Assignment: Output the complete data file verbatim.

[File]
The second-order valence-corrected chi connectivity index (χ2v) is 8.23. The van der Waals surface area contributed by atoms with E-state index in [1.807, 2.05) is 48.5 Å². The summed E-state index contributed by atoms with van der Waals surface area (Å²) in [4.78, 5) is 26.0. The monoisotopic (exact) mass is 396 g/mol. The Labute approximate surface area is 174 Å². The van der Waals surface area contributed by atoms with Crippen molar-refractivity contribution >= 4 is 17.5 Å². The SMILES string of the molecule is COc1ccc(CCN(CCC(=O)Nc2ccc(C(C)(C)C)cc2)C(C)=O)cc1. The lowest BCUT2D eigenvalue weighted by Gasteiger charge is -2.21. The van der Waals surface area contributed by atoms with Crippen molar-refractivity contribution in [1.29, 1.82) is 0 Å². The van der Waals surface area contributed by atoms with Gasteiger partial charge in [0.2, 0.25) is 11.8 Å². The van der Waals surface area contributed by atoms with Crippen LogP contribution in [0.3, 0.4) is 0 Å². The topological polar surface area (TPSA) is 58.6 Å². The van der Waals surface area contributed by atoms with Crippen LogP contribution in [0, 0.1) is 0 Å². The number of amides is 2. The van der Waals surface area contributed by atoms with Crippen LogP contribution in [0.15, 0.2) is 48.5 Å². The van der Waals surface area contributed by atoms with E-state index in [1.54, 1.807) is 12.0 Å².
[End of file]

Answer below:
The second-order valence-corrected chi connectivity index (χ2v) is 8.23. The van der Waals surface area contributed by atoms with E-state index in [1.807, 2.05) is 48.5 Å². The summed E-state index contributed by atoms with van der Waals surface area (Å²) in [4.78, 5) is 26.0. The monoisotopic (exact) mass is 396 g/mol. The Labute approximate surface area is 174 Å². The van der Waals surface area contributed by atoms with Crippen molar-refractivity contribution >= 4 is 17.5 Å². The SMILES string of the molecule is COc1ccc(CCN(CCC(=O)Nc2ccc(C(C)(C)C)cc2)C(C)=O)cc1. The lowest BCUT2D eigenvalue weighted by Gasteiger charge is -2.21. The van der Waals surface area contributed by atoms with Crippen molar-refractivity contribution in [1.29, 1.82) is 0 Å². The van der Waals surface area contributed by atoms with Gasteiger partial charge in [0.2, 0.25) is 11.8 Å². The van der Waals surface area contributed by atoms with Crippen LogP contribution in [0.3, 0.4) is 0 Å². The topological polar surface area (TPSA) is 58.6 Å². The van der Waals surface area contributed by atoms with Crippen LogP contribution in [0, 0.1) is 0 Å². The number of amides is 2. The van der Waals surface area contributed by atoms with Crippen LogP contribution in [0.15, 0.2) is 48.5 Å². The van der Waals surface area contributed by atoms with E-state index in [1.54, 1.807) is 12.0 Å².